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HURRICANE ANDREW: 10 DAYS OF WEATHER WE'LL NEVER FORGET

 HURRICANE ANDREW: 10 DAYS OF WEATHER WE'LL NEVER FORGET
 WICHITA, Kan., Sept. 9 /PRNewswire/ -- When a Hurricane Andrew is


approaching, businesses and the media demand accurate, precise weather information. And, when specific details are important for decision- making, corporations often turn to a commercial weather company located in the heart of the country -- WeatherData Inc.
 While Hurricane Andrew was making its mark as the most destructive storm ever, a Pacific Hurricane was also affecting United States weather, and record snows were falling in the Rockies. Both high and low record temperatures were being announced across the country.
 During the past 10 days, WeatherData has broken some of its own records to supply the company's clients with the details they needed...fast.
 J.D. Cale, of Santa Fe Railroad Co.'s Central Region in Albuquerque, N.M., is one of WeatherData's satisfied clients. "Their bad weather warnings always seem to arrive at just the right time," he said.
 Predicting The Eve Of The Hurricane
 For Its Media Clients -- As Andrew bore down on Florida, WeatherData assisted the Miami Herald in planning its operations and informing its readers about the storm. More than 12 hours before the storm made landfall, WeatherData told The Herald the eye would pass "just south of Miami" which was exactly correct. The company also predicted that Andrew would be extraordinarily strong and would cause severe damage.
 As Andrew progressed across the Gulf, WeatherData's warnings focused on central Louisiana, with the New Iberia area expected to be at the center of the storm. The time of arrival, 4 a.m. Wednesday, Aug. 26, was exactly as forecast by WeatherData on Tuesday, Aug. 25 -- prompting the editor of the New Orleans Times-Picayune to call WeatherData's forecasts "steady and correct."
 For its Railroad Clients -- Sunday evening, Aug. 23, while the storm was still 6 hours from striking Miami, WeatherData alerted its railroad clients that the storm would move into the Gulf and threaten Louisiana or the extreme southeast Texas coast and that the most likely time for landfall would be Tuesday night, Aug. 25, or Wednesday morning, Aug. 26.
 For its Construction Company Clients -- Two hours before Andrew struck Florida, WeatherData told its nationwide construction company clients that Andrew had the potential to be the most costly storm in the history of the United States.
 For its Pipeline Company Clients -- While at least three other pipeline companies based in Houston evacuated their operations employees from the Houston area, WeatherData's client -- Transwestern Pipeline Co. -- did not evacuate. WeatherData had told them that Houston was not threatened, thus saving many thousands of dollars. Transwestern praised WeatherData's service as "perfect and professional."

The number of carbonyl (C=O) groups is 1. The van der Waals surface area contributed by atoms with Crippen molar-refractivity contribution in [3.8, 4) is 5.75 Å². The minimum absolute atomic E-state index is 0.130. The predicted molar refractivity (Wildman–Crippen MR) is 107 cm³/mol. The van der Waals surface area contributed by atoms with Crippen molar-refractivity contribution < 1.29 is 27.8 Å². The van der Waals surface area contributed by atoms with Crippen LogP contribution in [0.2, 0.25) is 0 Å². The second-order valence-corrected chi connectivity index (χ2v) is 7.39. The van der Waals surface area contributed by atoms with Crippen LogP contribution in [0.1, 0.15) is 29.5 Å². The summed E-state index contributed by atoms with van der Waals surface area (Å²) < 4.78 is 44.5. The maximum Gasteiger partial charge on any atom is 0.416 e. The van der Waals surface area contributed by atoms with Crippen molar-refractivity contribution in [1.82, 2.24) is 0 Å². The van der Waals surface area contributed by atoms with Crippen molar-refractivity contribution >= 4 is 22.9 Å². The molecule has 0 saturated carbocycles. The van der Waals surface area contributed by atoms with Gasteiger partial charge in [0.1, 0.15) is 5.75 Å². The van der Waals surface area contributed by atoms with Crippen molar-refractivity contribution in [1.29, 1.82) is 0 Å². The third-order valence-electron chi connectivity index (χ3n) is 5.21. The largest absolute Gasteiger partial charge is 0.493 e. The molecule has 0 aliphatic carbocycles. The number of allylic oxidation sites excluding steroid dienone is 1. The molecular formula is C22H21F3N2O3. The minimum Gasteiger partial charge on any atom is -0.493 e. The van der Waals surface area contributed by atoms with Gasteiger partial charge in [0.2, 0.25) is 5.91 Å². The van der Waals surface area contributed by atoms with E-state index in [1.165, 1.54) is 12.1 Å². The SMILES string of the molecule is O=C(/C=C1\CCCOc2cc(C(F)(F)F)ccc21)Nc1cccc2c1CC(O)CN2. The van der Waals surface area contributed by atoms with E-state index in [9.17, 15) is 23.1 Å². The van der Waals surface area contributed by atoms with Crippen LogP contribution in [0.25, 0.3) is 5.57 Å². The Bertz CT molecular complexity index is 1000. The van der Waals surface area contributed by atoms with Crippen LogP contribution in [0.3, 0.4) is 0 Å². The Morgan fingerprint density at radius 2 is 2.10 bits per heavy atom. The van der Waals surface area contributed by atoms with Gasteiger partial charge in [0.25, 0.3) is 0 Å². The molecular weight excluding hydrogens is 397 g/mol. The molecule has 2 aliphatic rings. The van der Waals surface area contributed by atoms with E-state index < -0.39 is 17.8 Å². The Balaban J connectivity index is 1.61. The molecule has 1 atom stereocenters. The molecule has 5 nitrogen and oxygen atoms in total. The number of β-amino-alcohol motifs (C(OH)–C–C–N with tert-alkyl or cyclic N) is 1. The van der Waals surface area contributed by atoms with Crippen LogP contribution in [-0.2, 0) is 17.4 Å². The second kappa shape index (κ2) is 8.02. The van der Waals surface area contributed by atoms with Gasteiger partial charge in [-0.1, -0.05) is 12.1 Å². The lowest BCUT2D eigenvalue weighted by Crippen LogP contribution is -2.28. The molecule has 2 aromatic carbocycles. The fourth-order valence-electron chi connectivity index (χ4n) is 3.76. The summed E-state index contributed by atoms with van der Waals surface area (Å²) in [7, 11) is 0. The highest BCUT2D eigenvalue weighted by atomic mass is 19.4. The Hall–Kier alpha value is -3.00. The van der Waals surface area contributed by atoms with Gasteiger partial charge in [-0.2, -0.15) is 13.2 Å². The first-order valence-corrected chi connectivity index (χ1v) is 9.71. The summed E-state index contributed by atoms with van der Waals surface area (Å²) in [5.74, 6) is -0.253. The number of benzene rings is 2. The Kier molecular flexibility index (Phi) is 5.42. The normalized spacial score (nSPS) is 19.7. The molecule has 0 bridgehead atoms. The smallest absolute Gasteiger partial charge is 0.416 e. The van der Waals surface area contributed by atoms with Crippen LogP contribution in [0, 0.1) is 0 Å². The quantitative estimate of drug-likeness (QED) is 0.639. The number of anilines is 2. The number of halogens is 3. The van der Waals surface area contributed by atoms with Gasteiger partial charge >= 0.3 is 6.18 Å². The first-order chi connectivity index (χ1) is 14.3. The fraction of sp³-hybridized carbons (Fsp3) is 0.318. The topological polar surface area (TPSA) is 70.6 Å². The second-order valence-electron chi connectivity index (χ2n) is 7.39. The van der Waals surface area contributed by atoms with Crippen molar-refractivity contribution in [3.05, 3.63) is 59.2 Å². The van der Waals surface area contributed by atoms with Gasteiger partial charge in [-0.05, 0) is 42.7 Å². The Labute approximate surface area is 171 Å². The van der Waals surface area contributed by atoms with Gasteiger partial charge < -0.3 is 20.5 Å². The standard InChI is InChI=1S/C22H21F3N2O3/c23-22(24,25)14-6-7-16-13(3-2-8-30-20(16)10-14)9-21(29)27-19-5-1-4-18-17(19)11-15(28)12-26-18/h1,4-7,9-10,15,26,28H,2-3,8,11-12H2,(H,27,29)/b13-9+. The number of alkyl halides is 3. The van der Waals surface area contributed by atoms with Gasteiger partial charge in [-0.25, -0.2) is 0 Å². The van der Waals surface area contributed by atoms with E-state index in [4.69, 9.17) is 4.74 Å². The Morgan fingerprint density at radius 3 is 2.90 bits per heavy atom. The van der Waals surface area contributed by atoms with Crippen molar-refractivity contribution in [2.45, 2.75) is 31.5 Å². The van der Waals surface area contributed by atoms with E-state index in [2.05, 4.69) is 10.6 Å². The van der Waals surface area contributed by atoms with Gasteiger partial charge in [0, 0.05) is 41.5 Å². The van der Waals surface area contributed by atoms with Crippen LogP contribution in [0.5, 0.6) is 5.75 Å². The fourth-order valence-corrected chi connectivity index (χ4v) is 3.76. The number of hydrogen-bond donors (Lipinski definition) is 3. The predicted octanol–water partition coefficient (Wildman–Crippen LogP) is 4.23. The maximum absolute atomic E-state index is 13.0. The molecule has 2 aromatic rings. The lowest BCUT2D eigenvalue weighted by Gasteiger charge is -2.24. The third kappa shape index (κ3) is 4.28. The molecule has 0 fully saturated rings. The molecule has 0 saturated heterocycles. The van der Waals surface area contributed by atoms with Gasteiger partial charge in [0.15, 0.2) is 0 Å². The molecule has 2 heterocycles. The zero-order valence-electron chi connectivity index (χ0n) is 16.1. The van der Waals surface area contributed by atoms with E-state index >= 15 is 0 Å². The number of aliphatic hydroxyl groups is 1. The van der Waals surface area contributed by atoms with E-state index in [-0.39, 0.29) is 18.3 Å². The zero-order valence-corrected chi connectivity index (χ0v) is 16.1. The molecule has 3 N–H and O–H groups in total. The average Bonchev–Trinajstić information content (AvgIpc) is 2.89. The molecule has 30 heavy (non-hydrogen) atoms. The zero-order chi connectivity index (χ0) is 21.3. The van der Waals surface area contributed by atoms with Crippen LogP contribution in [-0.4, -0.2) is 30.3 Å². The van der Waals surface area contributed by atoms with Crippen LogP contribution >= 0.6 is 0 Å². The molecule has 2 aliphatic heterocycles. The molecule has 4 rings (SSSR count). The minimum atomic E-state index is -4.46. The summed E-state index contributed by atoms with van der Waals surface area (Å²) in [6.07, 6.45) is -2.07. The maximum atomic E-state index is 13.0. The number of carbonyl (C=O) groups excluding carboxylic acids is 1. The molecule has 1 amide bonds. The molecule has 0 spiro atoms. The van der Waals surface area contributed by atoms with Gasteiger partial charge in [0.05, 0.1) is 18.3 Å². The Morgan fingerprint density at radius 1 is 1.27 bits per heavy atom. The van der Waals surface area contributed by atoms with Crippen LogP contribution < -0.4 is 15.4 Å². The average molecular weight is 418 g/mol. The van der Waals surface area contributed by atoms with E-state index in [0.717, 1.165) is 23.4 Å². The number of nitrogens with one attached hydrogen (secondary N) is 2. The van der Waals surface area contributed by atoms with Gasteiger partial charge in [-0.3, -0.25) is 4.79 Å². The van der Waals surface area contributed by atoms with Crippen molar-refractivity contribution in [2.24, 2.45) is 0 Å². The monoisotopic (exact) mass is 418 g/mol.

Keeping Other Weather Reports On-Track
 Although Andrew was serious business for weather forecasting, other clients across the country also received WeatherData's attention during these eventful weather weeks. The remains of Pacific Hurricane Lester caused heavy rains in the Southwest and Rockies -- requiring special alerts for a variety of commercial clients.
 For the Railroads -- On Monday, Aug. 24, WeatherData issued a heavy rain warning for the Southern Pacific between Pueblo and Salida, Colo. The railroad's inspectors found a mudslide blocking the track.
 For the News Media -- WeatherData provided dozens of interviews and special graphics to its news media clients throughout the Nation, not only on Andrew, but on the unusual summertime and August weather.
 Setting New Records on Tornado Warnings
 Another Milestone -- On Sept. 2, WeatherData recorded another significant milestone. The company detected a tornado wind pattern forming near the town of Lexington, Okla., just south of Norman, Okla. -- and reported it to the Santa Fe Railroad at 6:01 p.m., a full 13 minutes before it touched down at 6:14 p.m. as a tornado.
 "We were pleased to be able to use the government's new NEXRAD weather radar system as we spotted this tornado," Smith said. "It enabled us to see the wind pattern and combine it with our proprietary tornado analysis computer software to determine that there was a good chance of a moderate intensity tornado."
 A Santa Fe train had just passed through the area and was south of the location where the tornado crossed the track. The Santa Fe reported losing a signaling system in the storm, and their Southern Region Operations Manager Ron Jackson said they were "very pleased with the warning service provided by WeatherData."
 A Sense of Accomplishment
 Smith said the most rewarding part of providing commercial weather services is the knowledge that the company is helping to save money and save lives for the clients it serves. "In the past couple of weeks, our employees can say they have clearly accomplished both of these important jobs, and they are justifiably proud of their efforts," he said.
 WeatherData, was founded in 1981. Among the company's commercial clients are such prestigious names as: The Los Angeles Times, The Detroit News, Boeing, Beech Aircraft Corp., Continental Baking Co., Kansas City Power & Light Co., Cessna Aircraft Corp. and more than 60 others -- including various publications, radio and television stations.
 -0- 9/9/92
 /CONTACT: Mike Smith of WeatherData, 316-265-9127/ CO: WeatherData Inc. ST: Kansas IN: SU:


BB -- DV003 -- 7336 09/09/92 08:04 EDT
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Date:Sep 9, 1992
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